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How to care for cuttings in winter  RSS feed

 
Joe Harrison
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Hi everyone! I live in Toronto Ontario Canada and have propagated elder berry, arctic kiwi, pear, apple cherry and currants from cuttings, they have only been rooting for 2 months now and have not quite filled their pots. I am wondering if I should keep them inside this winter to allow them to continue to form roots or plant them in the ground in their pots to let them go through their natural dormancy. there intended permanent home is a few hours from where I live so I want to be able to remove them easily in the spring without damaging their roots. If the answer is to leave them outside I assume I should cover them generously with mulch....? If anyone has any advice to offer it would be much appreciated!

P.s I kinda doubt the picture makes any difference but just thought I'd toss it in there..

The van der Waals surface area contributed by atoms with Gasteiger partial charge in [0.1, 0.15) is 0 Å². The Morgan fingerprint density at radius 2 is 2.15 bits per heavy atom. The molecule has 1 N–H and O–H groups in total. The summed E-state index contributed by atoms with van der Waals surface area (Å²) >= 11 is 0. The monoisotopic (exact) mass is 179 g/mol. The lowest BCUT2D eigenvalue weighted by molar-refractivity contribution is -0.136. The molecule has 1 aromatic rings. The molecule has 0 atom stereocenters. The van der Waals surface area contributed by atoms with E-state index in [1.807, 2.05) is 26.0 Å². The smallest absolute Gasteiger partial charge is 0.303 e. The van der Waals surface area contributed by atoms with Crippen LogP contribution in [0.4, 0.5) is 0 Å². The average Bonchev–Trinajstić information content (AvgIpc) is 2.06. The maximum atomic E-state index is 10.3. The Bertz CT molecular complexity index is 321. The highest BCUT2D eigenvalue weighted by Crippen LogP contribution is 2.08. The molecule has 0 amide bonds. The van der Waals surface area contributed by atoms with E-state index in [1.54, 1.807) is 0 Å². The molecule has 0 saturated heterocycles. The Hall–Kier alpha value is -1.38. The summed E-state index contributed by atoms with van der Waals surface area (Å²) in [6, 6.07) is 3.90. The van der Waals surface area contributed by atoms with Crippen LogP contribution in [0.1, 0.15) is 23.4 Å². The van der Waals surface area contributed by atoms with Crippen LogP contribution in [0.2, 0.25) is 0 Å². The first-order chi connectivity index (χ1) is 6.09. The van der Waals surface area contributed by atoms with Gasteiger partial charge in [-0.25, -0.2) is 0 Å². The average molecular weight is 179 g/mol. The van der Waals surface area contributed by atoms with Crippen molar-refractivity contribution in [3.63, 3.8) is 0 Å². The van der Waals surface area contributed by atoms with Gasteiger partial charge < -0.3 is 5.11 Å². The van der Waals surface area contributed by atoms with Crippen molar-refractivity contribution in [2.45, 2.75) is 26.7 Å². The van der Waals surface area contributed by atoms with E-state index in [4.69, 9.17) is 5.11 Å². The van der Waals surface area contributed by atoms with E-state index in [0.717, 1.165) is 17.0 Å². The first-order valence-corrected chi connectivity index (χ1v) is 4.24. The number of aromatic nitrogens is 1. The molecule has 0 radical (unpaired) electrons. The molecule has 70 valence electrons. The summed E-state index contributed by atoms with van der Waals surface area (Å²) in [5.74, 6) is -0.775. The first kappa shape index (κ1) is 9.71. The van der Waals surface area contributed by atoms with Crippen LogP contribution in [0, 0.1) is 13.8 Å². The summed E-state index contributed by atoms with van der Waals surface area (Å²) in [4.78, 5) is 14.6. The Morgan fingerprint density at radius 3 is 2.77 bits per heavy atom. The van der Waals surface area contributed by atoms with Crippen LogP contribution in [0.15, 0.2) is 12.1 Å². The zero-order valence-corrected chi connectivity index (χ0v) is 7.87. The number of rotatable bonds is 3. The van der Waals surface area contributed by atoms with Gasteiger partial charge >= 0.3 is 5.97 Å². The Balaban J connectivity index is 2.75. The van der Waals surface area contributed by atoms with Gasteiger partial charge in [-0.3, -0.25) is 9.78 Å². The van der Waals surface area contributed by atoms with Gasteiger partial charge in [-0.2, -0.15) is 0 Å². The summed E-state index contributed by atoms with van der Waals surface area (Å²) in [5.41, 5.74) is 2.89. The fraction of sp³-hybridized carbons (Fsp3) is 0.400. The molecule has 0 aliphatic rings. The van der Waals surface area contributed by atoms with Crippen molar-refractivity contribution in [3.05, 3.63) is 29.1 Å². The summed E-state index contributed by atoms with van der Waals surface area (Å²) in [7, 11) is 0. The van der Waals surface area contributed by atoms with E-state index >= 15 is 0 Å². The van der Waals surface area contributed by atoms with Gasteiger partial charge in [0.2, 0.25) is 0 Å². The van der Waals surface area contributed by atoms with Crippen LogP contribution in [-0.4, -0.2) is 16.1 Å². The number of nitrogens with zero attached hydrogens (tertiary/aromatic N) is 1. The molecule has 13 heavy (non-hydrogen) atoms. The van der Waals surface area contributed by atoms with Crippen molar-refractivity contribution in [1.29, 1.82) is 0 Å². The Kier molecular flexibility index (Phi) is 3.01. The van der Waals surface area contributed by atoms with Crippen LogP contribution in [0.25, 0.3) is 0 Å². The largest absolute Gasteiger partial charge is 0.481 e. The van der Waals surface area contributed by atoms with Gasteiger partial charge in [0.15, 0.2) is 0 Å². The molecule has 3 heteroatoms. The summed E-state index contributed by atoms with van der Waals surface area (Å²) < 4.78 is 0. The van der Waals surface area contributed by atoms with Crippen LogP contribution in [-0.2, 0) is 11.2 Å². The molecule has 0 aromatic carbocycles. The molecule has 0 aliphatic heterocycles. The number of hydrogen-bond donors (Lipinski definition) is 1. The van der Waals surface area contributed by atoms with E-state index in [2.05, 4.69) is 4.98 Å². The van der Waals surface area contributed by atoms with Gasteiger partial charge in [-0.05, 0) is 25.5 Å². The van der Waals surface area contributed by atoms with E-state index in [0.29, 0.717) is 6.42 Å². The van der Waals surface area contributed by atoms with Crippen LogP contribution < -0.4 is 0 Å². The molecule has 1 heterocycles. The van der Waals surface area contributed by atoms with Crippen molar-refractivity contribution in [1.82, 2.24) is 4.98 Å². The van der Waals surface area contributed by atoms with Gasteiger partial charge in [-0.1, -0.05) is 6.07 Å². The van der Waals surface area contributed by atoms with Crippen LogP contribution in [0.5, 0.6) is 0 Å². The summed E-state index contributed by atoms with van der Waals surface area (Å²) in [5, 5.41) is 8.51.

Have a good day and much love from,

Farmer Joe
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Elderberry, kiwi, lemon and lime, olive and leaf of life (for inside of course), pear, apple cherry and currant
 
Crt Jakhel
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Location: NE Slovenia, zone 6a
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I keep them in an unheated garage for the first winter - or anything similar, ie. not freezing but not warm, not completely dark but not particularly light. Goldilocks overwintering method
 
Jeff Reiland
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Location: Central Iowa
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Agree with CRT, or just keep them growing. Repot if necessary, but they'll just have an extra long first session.
 
steve bossie
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Location: Northern Maine (zone 3b-4a)
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i just have put them in the garden in the pots for the winter. i bury them slightly deeper than the top of the pot. i don't even mulch them and I'm in zone 3b. never lost any yet. you think about it. in the wild they don't have any special protection. plus they stay hydrated outside. makes a tougher plant this way. tried mulching 1 year and the voles ate every cutting!
 
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